After throwing some various ideas around what it seems that the maricheres group really wants is a place to advertise and a place not too far from the farms (as in not in Porto Novo or in an actual market) where they can sell some of the new vegetables themselves. So we are talking about building a small market stand on the CeCPA office property.. right next to the ONASA (where people already come to buy (and store) their grains in bulk through out certain parts of the year).. where the women can advertise and vend some of their new produce. The agreement is that if we do this project for them than the office (because it is on CeCPA property) will be in charge of the security and upkeep of the “barrack” and the woman’s farming groupement organization will be in charge of keeping it manned.

I really hope that I am able to get the logistics of this project sorted out soon.. I am very hesitant to have the women start growing these crops again.. when they still don't have a plan for selling them. I don't want them to become overly discouraged and am worried about their capacity to want to try again if it fails.. when they could be using that same land to grow their legumes.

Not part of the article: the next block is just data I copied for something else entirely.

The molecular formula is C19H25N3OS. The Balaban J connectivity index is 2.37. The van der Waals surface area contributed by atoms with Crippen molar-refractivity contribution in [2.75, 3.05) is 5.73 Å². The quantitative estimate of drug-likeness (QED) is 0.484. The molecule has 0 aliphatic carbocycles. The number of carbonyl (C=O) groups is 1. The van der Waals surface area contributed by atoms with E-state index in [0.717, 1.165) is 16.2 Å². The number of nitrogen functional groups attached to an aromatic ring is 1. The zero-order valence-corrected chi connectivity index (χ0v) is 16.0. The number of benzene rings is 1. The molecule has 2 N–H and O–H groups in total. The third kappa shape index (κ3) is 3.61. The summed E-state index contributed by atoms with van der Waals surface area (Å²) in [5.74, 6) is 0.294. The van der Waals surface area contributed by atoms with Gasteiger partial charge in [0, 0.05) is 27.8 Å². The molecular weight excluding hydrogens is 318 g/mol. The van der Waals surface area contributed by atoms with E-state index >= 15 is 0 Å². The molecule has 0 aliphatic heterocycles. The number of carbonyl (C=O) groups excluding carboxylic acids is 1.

Aside from allowing the farmers to be able to diversity their goods.. in turn making them more marketable to the outside vendors.. and eventually more financially secure. This food stand will also help by providing more a more varied diet to the local communities. Right now the families who know how to cook these “newer” vegetables go to Porto Novo to buy them. It is my hope that with these vegetables available locally a greater variety of local Beninese people will start to eat them as well.

Like I said, the planning for this is still in the preliminary stages so it will be interesting to see how it progresses.. things move very slow in this country and the project keeps getting larger in ways that I don't completely understand (I just wish I actually felt like I was helping the women that I came here to work with).